Compared to his peers, you have to wonder whether Caligula was actually as eccentric as they say…

Revisionism and Excerpts

As I suspected a few posts back, Roman historians like Suetonius were pretty biased against Caligula, and had a tendency to write down the most outrageous rumours without assessing their validity in any way.  So whilst what I have written so far is stuff a bit like:

Had to have a consul executed today.  He forgot to announce my birthday in the public records.  Seriously.  A child of five could have remembered to do that.

Now I’m wondering whether he was actually as bad as all that.  The gaps in historical evidence make it hard to judge, but it seems pretty clear that it was in the interests of all the sources that survive from the time (Suetonius, Dio, Claudius, Seneca) to make Caligula out to be an evil nutjob.  So, the question is really whether to go with them and write him in a sort of cartoony, madder than a box of snakes type of way, or to take on board the revisionist work available and write him with a bit of empathy. 

My answer to this is to try both.

Perhaps I should use Incitatus [the horse he was meant to have made a consul, according to Suetonius] to upset senate a bit more.  That’s always fun – I still get a kick out of the time I made them run alongside my litter for ten miles in the blazing sun.  Served them right – all that time feasting and sitting indoors and conspiring to kill me makes them pasty and unfit.  They should try going to battle, see what that does for them.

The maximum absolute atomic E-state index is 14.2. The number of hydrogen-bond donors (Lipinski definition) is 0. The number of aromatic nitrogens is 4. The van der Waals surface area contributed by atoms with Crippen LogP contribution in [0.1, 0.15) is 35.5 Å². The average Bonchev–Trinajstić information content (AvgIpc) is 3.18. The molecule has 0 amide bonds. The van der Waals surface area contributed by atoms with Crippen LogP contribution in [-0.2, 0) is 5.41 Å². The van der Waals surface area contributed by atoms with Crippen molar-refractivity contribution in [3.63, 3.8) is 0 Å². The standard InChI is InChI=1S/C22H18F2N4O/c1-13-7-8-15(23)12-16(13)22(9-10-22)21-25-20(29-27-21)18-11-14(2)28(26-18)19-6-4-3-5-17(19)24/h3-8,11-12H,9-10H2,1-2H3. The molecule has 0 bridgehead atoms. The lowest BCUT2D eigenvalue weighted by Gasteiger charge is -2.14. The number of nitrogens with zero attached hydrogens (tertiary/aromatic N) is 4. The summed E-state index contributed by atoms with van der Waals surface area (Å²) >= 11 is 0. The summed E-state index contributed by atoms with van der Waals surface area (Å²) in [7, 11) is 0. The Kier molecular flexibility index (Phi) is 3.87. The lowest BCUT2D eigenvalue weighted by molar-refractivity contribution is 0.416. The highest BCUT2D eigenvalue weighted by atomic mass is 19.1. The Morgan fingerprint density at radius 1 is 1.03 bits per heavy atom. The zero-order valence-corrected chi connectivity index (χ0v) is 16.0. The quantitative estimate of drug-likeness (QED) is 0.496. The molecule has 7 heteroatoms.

I think I will commission a legion of men to carve Incitatus a stable of marble.  And he will have a collar blazing with precious jewels, and a manger of ivory.  I’ll have the grooms mix flakes of gold into his food, too.  He will live in as lavish and decadent a manner as the gods themselves.  Senate will be furious!  But frankly that horse is twice as clever as all of them put together.  Self important, plotting dunderheads that they are.  They’ll soon learn that they can’t have any effect on me.

January

I initially had a lot of trouble deciding on January’s book.